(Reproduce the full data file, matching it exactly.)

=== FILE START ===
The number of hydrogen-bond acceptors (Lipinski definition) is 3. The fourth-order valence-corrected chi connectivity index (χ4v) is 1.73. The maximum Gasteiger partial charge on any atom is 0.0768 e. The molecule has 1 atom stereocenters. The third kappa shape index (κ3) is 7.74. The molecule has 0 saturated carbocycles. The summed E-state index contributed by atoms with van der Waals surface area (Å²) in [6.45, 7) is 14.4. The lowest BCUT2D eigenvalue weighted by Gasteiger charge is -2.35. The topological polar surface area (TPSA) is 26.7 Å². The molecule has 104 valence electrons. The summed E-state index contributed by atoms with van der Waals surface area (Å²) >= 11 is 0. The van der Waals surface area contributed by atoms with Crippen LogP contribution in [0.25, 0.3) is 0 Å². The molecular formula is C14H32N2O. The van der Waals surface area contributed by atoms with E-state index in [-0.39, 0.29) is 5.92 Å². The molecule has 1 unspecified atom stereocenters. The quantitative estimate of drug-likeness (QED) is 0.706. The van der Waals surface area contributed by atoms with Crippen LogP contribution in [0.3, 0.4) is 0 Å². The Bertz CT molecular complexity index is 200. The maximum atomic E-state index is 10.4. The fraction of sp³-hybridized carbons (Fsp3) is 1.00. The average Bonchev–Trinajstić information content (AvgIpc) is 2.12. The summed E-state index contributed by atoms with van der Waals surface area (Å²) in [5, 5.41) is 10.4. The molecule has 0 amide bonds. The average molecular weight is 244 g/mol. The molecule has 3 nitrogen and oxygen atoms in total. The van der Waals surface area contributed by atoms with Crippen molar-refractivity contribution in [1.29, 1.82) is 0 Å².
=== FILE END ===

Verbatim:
The number of hydrogen-bond acceptors (Lipinski definition) is 3. The fourth-order valence-corrected chi connectivity index (χ4v) is 1.73. The maximum Gasteiger partial charge on any atom is 0.0768 e. The molecule has 1 atom stereocenters. The third kappa shape index (κ3) is 7.74. The molecule has 0 saturated carbocycles. The summed E-state index contributed by atoms with van der Waals surface area (Å²) in [6.45, 7) is 14.4. The lowest BCUT2D eigenvalue weighted by Gasteiger charge is -2.35. The topological polar surface area (TPSA) is 26.7 Å². The molecule has 104 valence electrons. The summed E-state index contributed by atoms with van der Waals surface area (Å²) >= 11 is 0. The van der Waals surface area contributed by atoms with Crippen LogP contribution in [0.25, 0.3) is 0 Å². The molecular formula is C14H32N2O. The van der Waals surface area contributed by atoms with E-state index in [-0.39, 0.29) is 5.92 Å². The molecule has 1 unspecified atom stereocenters. The quantitative estimate of drug-likeness (QED) is 0.706. The van der Waals surface area contributed by atoms with Crippen LogP contribution in [0.3, 0.4) is 0 Å². The Bertz CT molecular complexity index is 200. The maximum atomic E-state index is 10.4. The fraction of sp³-hybridized carbons (Fsp3) is 1.00. The average Bonchev–Trinajstić information content (AvgIpc) is 2.12. The summed E-state index contributed by atoms with van der Waals surface area (Å²) in [5, 5.41) is 10.4. The molecule has 0 amide bonds. The average molecular weight is 244 g/mol. The molecule has 3 nitrogen and oxygen atoms in total. The van der Waals surface area contributed by atoms with Crippen molar-refractivity contribution in [1.29, 1.82) is 0 Å².